As a child growing up in Atlanta, author Julie Leung didn’t have the opportunity to read about inspiring Chinese-Americans and, specifically, Chinese-American artists. When she learned about Tyrus Wong, the artist who created the style in the Walt Disney film Bambi, through his New York Times obituary, Leung decided to write his story in the picture-book biography Paper Son: The inspiring story of Tyrus Wong, immigrant and artist.
With beautiful illustrations by Chris Sasaki, Leung writes Wong’s life story. She begins with Wong’s immigration to the United States as a nine-year old in 1919, at a time when the Chinese Exclusion Act was in full force.
Before he became an artist named Tyrus Wong,
he was a boy named Wong Geng Yeo,
Who traveled with his father
across a vast ocean to America,
clutching a bundle of papers in his hand.
Due to the Exclusion Act, Wong and his father have forged papers as the merchant Look Git and his son Look Tai Yow. Every night on the voyage, Tyrus, who even at an early age loved art, studies the papers that contain the answers to his new life.
When father and son arrive in California, the father clears immigration, but Tyrus is held back and forced to wait.
Days turned to weeks.
This new land was not what he expected.
The streets were not lined with gold…
There was no drawing paper.
No ink. No paint.
He watched the sun move slowly across the sky,
always arching back toward the home he’d left behind.
Finally, Tyrus is asked the questions he prepared for. He clears immigration and is reunited with his father. His father tells them they must now look for opportunities: at school, Tai Yow is Americanized to Tyrus and eventually the family saves enough money for him to enroll at the Otis Art Institute in Los Angeles.
Tyrus gets a job at Walt Disney Studios and then, when he hears about Disney making the movie Bambi, he, in the refrain of his father’s words, sees an opportunity.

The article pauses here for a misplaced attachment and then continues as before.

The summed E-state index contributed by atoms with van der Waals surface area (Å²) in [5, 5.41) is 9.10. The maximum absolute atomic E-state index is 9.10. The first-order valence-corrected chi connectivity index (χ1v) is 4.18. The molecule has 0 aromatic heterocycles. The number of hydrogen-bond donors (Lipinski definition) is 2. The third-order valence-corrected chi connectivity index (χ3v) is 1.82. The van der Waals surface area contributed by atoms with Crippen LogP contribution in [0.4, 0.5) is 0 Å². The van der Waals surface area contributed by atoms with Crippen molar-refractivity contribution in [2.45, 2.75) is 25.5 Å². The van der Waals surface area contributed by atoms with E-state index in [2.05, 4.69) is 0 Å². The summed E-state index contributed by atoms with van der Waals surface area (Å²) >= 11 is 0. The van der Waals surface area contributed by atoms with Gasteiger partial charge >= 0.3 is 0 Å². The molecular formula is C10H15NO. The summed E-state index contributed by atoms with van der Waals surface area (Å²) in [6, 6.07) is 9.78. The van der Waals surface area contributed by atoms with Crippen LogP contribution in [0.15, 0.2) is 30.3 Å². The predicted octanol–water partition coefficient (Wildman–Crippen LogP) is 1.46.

Tyrus thought about the mother he had left behind in China,
and the father who always believed in him.
He thought about his style of painting —
one that combined East and West,
his past and present.
Leung does an excellent job in sharing Wong’s story. The refrain of opportunity and hard work—like many stories of immigration—runs throughout the book, but it is gentle and never preachy. At the time, Wong didn’t receive the credit due to him for creating the world of Bambi and throughout his life he was not recognized for his art. However, he continued to create and artistic expression remained key to his life. That Leung emphasizes this element of Wong’s life is important and is a lesson that many need to learn (and re-learn).
Leung’s prose is imaginative and poetic—as a janitor, Wong “swirled the soapy water around, the mop dancing in his hands like a paintbrush”—and the rhythm of the text makes it perfect for reading aloud.
Sasaki’s illustrations are rich in detail and pair well with Leung’s words. He also does well to find ways to show readers today what life would have been like for Wong in 1938 when he joined Walt Disney in the early days of animation. Wong is pictured at his desk, surrounded by other animators, all drawing at their desks. Wong, however, is the only person pictured with black hair.
In her author’s note, Leung writes that her family immigrated to the United States from a village just 40 miles away from Wong’s and she identifies with the resilience that Wong and his father displayed as immigrants in a country that did not want them. In sharing his story, Leung helps to show the ways in which Wong left his mark as an artist and also to give him the recognition he deserves.